Video presentation — fabric8 Camel microservices for Docker & Kubernetes

I gave a presentation at Riga Dev Day 2016 which was recorded and posted online on youtube today.

Title: fabric8 Camel microservices for Docker & Kubernetes

The slides for the talk is available on slideshare here.

The abstract of the talk is as follows:

The so-called experts are saying microservices and containers will change the way we build, maintain, operate, and integrate applications. This talk is intended for Java developers who wants to hear and see how you can develop Java microservices that runs in containers.

This talk uses Apache Camel as the Java library to build microservice architectured applications. At first we introduce you to Apache Camel and show how you can easily get started with Camel on your computer, and build a microservice application that runs on CDI and Spring-Boot.

The second part of this talk is about running Camel (or any Java project) on Docker and Kubernetes.

We start covering the basic concepts you as a Java developer must understand about Kubernetes. Then we show how to migrate Java projects to build as Docker images and deployable on Kubernetes, with help from fabric8 Maven tooling.

You will also hear about how to make your microservices scalable and distributed by leveraging the facilities that Kubernetes provides for truly distributed services with load balancing and location independence.

You will also see how to manage your container using the Kubernetes CLI and the fabric8 web console.

At the end we have a bit of fun with scaling up and down your Camel application to see how resilient the application is, when we kill containers.

This talk is a 50/50 mix between slides and demo.


Camel in Action 2 - One year later since we started

Its been a while since my last blog post or video.

I wanted to say some words about the progress of the work we do on the Camel in Action 2nd edition book.

I have noted in my calendar that I started writing the first words on Saturday March 7h 2015. Today one year later we are close to having 13 chapters done. Jonathan is finishing up the final touches on chapter 2. And yesterday I handed up my updates to the testing chapter to include a section covering Citrus Integration Testing with Camel.

All together on page counts, we have now surpassed the 1st edition which was 550 pages, and I estimate we are closing in on 600 pages. My last two chapters was rather long with about 70 pages each.

We are up for 2/3 round review where we will receive very valuable feedback from our readers. Thanks a lot. It really helps us steer the book in the right directions, and also help us focus on covering topics that are of the most interest.

There is still a many miles until we get to the finish line. But we are about to pass 66% and I am preparing for writing the chapter about microservices with Camel. I believe its a chapter that readers are looking forward to have in their hands.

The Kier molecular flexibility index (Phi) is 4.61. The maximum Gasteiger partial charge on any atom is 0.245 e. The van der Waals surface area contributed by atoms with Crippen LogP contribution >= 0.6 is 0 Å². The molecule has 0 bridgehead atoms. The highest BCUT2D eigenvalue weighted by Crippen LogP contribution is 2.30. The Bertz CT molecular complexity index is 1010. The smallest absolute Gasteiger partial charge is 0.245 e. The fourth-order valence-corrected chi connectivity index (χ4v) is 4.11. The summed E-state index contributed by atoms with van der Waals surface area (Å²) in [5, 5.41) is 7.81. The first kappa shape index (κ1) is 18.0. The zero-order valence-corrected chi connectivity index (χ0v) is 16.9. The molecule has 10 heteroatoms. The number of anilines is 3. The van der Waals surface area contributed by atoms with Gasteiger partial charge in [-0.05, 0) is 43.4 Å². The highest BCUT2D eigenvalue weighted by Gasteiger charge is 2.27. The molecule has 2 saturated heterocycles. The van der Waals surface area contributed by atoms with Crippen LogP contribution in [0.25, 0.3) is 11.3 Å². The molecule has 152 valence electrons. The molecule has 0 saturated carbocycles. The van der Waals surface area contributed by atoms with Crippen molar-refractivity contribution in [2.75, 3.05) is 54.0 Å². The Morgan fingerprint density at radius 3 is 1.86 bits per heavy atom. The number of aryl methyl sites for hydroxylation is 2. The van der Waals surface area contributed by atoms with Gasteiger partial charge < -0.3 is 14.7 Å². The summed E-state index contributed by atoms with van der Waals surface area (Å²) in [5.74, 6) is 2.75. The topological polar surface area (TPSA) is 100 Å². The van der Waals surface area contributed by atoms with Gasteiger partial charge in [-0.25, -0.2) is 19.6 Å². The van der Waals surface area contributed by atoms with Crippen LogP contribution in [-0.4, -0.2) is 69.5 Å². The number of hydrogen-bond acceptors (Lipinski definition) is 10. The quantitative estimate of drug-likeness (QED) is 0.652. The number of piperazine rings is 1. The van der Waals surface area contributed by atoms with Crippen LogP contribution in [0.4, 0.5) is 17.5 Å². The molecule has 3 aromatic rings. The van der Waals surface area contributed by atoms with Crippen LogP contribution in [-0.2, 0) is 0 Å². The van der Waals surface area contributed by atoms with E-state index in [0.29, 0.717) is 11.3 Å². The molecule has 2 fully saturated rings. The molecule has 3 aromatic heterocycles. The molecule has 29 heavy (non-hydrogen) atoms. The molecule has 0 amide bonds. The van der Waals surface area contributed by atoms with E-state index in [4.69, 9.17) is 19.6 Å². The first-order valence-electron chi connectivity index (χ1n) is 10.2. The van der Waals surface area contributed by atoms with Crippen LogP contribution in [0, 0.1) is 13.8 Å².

Just a few words about writing a computer tech book. Its a lot of work besides the words on paper. At the same time we are building examples and providing source code for the book. And that do also take up a lot of time to do these code bits correct and of interest. We also spend time adding code comments and organizing the source code so you can browse the code on github, and quickly refer to where the code is being covered in detail in the book.

And you do this on a moving target. Apache Camel keeps marching on as usual, and we are very active working on the next release. At the same time Jonathan and I have to take notes about which of these changes/new features/etc are impacting the book. And then from time to time we have to circle back in past chapters and make updates accordingly.

So when you see that 10 out of 19 chapters are done in the Manning website. Then they are not done done. We are only done done when Manning tells us we are so, and that the book is heading into print. Well even so we are not done done, because after the book has been published, we keep updating the accompanying source code with future Camel releases. We have done that for 5 years since the 1st edition was published. Besides updates the source code we unfortunately may have mistakes slipping into the book, so with thanks from our readers, we have an errata to track those mistakes.

With the roads ahead of us I anticipate that Jonathan and I will have all the material ready in fall 2016, and the book enters type setting phase which is a process that Manning handles and that takes its time. That means the book will not be published in 2016, but in start of 2017.

Maybe at this time next year I can post a blog with the physical book in hand. That's gonna be a big big book. I estimate its going to be about 50% bigger than the 1st edition, so that is 800 pages.